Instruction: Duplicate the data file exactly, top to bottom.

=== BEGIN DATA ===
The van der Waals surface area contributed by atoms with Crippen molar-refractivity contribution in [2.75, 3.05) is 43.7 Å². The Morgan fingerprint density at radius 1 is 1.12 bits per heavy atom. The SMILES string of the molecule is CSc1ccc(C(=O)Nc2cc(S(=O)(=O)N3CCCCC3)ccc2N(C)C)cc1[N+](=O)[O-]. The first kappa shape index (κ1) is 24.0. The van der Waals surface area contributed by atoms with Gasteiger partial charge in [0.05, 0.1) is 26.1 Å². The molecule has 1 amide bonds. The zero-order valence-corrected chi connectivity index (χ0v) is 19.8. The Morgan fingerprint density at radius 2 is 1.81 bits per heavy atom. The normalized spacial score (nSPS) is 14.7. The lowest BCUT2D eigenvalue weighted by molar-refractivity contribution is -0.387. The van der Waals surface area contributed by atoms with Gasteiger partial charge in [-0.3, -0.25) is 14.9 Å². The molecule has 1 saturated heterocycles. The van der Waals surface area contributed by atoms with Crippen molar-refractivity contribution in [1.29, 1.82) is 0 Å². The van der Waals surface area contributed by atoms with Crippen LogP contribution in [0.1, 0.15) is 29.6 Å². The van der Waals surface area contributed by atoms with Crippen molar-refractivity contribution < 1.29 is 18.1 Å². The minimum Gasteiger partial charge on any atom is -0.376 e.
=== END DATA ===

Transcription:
The van der Waals surface area contributed by atoms with Crippen molar-refractivity contribution in [2.75, 3.05) is 43.7 Å². The Morgan fingerprint density at radius 1 is 1.12 bits per heavy atom. The SMILES string of the molecule is CSc1ccc(C(=O)Nc2cc(S(=O)(=O)N3CCCCC3)ccc2N(C)C)cc1[N+](=O)[O-]. The first kappa shape index (κ1) is 24.0. The van der Waals surface area contributed by atoms with Gasteiger partial charge in [0.05, 0.1) is 26.1 Å². The molecule has 1 amide bonds. The zero-order valence-corrected chi connectivity index (χ0v) is 19.8. The Morgan fingerprint density at radius 2 is 1.81 bits per heavy atom. The normalized spacial score (nSPS) is 14.7. The lowest BCUT2D eigenvalue weighted by molar-refractivity contribution is -0.387. The van der Waals surface area contributed by atoms with Gasteiger partial charge in [-0.3, -0.25) is 14.9 Å². The molecule has 1 saturated heterocycles. The van der Waals surface area contributed by atoms with Crippen molar-refractivity contribution in [1.29, 1.82) is 0 Å². The van der Waals surface area contributed by atoms with Crippen LogP contribution in [0.1, 0.15) is 29.6 Å². The van der Waals surface area contributed by atoms with Crippen molar-refractivity contribution < 1.29 is 18.1 Å². The minimum Gasteiger partial charge on any atom is -0.376 e.